“I'm a full believer in the new generation and what we are bringing to the table," the 23-year-old tells People CHICA.
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Credit: CHICA

A new generation of artists is incorporating R&B sounds into urbano, and they're not here for the bubbly lyrics heard in romantic ballads. They don't want to be classified with those ballads, either, and artists like Rauw Alejandro, Alex Rose and Lyanno are making sure that doesn't happen. “I think that [unity] is what has helped this generation the most,” Lyanno tells People CHICA. “We've never had that fear or bad vibes, [or looked] at one another as competition.” The three worked together for the “Toda” remix last spring, and Lyanno teamed up with Alejandro again for Ozuna's “Luz Apaga.” “I'm a full believer in the new generation and what we are bringing to the table,” the 23-year-old says. “It's refreshing, and even those established in the genre recognize that, and that's something that's important to us.”

Most recently, the singer released the EP Episodios, which the Puerto Rican native treasures as a symbol of his career's current stage — a more commercial reggaeton sound infused with the R&B essence that he fought for in his initial years. “The idea was to drop it in the summer, so it was kind of intense,” he says. “There was a bit of stress among the producers and me because we were there day and night — no sleep.” It's hard to believe now, after his explicit lyrics and smooth bars have attracted female fans all over Latin America, but he did face harsh criticism in the beginning stages of his career. “It was hard,” he admits. “They would say there was no audience for it. Or, ‘You're too advanced for this, you should hop on reggaeton.'”

Growing up between Trujillo Alto and Río Grande, Lyanno fell in love with underground reggaeton at a young age. ”I think I had my first CD at five years old,” he says, noting that the first album he purchased with his own money was the compilation album Blin Blin Vol. 1. As he hit his teen years, he began to listen to Randy Nota Loca and De La Ghetto, whose 2006 collaboration “Sensación Del Bloque” was heavily infused with trap and R&B sounds. “I didn't classify it as R&B,” he says of the music, which at the time was simply linked to urbano or reggaeton.

His breakout happened thanks to another icon of urbano. “It's destiny, really,“ he says. ”I've known Almighty since the first grade. We were really good friends.” The two grew up together but lost connection once they entered middle school, then reunited via music. “He calls me one day and says, ‘I heard you're singing, I have a studio set at home,'” Lyanno recalls. There in his old friend's studio, he recorded on a mic for the first time; the experience motivated him to purchase simple equipment for himself. He reconnected with Almighty again in high school, helping in his studio as a sound engineer, and began networking and recording tracks, eventually connecting with Freddy and Phantom [of Subelo Neo], who are his present-day producers.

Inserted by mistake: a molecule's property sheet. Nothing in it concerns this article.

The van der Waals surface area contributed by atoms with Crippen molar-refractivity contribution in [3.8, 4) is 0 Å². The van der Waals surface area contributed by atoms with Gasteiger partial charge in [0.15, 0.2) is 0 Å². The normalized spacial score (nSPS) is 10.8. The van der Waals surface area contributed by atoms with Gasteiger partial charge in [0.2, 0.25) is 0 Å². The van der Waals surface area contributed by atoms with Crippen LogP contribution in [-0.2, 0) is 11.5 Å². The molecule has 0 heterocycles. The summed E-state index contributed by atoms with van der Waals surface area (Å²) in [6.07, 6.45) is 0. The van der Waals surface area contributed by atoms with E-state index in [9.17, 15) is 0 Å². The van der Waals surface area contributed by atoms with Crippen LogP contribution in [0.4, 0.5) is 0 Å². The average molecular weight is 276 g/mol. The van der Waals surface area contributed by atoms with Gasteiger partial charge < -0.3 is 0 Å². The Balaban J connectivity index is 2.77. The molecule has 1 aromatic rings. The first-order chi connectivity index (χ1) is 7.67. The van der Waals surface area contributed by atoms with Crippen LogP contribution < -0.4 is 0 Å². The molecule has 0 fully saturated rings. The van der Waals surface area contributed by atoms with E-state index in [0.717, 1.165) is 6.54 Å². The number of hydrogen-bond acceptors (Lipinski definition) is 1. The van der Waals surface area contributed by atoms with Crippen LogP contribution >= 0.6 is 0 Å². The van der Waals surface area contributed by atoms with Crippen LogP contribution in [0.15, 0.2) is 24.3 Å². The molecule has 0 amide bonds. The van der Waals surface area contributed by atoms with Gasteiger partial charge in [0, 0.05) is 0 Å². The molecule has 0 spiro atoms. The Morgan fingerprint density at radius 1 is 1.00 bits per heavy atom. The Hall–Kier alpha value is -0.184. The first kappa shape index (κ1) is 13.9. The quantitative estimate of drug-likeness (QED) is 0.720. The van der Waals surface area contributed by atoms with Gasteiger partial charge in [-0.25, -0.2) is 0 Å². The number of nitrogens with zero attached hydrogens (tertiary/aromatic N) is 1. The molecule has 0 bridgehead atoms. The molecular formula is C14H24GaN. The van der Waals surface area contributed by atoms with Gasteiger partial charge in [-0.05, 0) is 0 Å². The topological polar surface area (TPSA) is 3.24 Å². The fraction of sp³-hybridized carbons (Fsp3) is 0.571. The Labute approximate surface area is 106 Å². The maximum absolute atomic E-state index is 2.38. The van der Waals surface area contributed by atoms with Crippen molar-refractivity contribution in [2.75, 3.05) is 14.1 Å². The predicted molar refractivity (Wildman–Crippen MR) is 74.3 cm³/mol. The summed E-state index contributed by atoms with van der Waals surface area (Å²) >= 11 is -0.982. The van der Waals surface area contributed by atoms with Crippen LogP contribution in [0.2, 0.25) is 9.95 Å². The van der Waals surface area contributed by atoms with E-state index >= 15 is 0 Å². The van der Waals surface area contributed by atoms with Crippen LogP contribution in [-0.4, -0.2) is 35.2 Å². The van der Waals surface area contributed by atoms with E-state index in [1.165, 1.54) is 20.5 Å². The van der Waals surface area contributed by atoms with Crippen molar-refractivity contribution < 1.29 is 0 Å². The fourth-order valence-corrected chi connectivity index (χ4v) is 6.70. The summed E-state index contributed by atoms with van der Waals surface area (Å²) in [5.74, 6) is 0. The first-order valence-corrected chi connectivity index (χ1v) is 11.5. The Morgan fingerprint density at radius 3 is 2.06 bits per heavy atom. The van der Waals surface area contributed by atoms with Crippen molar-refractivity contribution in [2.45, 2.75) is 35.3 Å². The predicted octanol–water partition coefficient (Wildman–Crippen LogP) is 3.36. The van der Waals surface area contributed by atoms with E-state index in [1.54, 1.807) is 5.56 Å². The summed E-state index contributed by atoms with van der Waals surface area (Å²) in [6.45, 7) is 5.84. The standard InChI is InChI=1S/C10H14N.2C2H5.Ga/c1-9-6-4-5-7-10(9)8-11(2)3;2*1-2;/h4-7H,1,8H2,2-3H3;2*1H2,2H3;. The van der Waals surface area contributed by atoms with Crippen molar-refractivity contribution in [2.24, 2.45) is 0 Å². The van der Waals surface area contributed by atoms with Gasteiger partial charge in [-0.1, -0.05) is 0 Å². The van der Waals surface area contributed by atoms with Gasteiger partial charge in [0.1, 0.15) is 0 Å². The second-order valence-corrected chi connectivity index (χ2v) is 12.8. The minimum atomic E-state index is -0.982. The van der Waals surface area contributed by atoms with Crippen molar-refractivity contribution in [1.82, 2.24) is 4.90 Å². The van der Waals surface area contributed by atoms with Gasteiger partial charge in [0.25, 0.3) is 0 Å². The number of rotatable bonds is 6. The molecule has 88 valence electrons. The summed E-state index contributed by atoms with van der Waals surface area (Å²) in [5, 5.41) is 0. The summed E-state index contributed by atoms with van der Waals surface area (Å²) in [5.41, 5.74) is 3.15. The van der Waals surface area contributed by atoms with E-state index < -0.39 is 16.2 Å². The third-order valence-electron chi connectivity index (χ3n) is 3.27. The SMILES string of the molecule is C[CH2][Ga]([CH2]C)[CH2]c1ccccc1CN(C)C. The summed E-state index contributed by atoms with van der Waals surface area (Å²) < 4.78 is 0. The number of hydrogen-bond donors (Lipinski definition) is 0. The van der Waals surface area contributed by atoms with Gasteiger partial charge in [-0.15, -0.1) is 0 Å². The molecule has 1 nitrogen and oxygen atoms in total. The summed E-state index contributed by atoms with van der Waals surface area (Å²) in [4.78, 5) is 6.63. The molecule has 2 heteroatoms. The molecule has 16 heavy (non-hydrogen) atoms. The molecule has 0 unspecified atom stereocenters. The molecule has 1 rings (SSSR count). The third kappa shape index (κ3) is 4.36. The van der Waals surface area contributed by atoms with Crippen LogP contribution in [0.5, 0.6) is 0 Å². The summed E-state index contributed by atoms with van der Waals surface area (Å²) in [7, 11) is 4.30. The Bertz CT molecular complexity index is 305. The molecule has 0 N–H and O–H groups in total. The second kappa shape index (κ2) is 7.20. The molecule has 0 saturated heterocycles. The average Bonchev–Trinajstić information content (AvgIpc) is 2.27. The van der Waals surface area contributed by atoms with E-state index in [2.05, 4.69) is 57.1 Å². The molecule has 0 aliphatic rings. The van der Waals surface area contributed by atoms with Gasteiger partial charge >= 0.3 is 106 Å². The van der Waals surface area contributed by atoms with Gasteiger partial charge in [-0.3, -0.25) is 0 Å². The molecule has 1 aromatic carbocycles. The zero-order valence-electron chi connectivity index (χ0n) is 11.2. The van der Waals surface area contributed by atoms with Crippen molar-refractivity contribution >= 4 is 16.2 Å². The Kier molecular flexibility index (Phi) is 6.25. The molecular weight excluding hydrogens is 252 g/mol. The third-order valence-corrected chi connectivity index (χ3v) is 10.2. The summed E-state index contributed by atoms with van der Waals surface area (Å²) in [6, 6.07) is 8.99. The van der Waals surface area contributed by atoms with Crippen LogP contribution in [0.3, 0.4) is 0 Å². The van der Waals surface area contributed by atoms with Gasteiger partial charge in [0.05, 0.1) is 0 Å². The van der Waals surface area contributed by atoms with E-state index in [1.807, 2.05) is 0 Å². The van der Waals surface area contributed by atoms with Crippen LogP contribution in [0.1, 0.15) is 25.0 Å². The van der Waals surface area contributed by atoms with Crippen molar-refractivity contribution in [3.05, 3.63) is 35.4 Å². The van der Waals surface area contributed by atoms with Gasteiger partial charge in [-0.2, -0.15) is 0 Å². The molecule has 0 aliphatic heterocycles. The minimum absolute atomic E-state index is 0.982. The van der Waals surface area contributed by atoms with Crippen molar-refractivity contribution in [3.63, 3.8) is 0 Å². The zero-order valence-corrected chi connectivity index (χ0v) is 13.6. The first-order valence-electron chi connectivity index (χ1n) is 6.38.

Episodios is a refreshing EP that recalls classic reggaeton phrases and serves as the pregame to the perreo. “Contra La Pared” in particular evokes the perreo salvaje, with lyrics like “against the wall” keeping it from becoming too romantic. The last track on the EP, “Repeat,” is the truest to his sound, remaining faithful to the R&B essence and featuring Cazzu, Dalex and Alex Rose. Though that same sound is infused throughout the other tracks on Episodios, Lyanno plans to incorporate even more R&B into his future projects, and hopes to one day release a full-length R&B album.

This past July, he performed with urbano peers Cazzu, Amenazzy and Eladio Carrion at Premios Juventud. “It felt amazing to be recognized, with such a short career in music,” he says. He also made sure to represent his native land while the #RickyRenuncia protests were ongoing. “I felt sad I couldn't be in Puerto Rico while everything was happening. I wanted to add my grain of sand even if I was a bit far, so they could feel my support. My family is still there, everyone I love is still in the country.” The caption on the photo of the shirt he wore to the awards read, “I'm not physically there in P.R., but I'm always with you guys!” Though his time spent in Puerto Rico will soon be limited — he's got an opening slot on J Balvin's U.S. tour this fall — he's right on track to become an icon like the veterans he grew up admiring.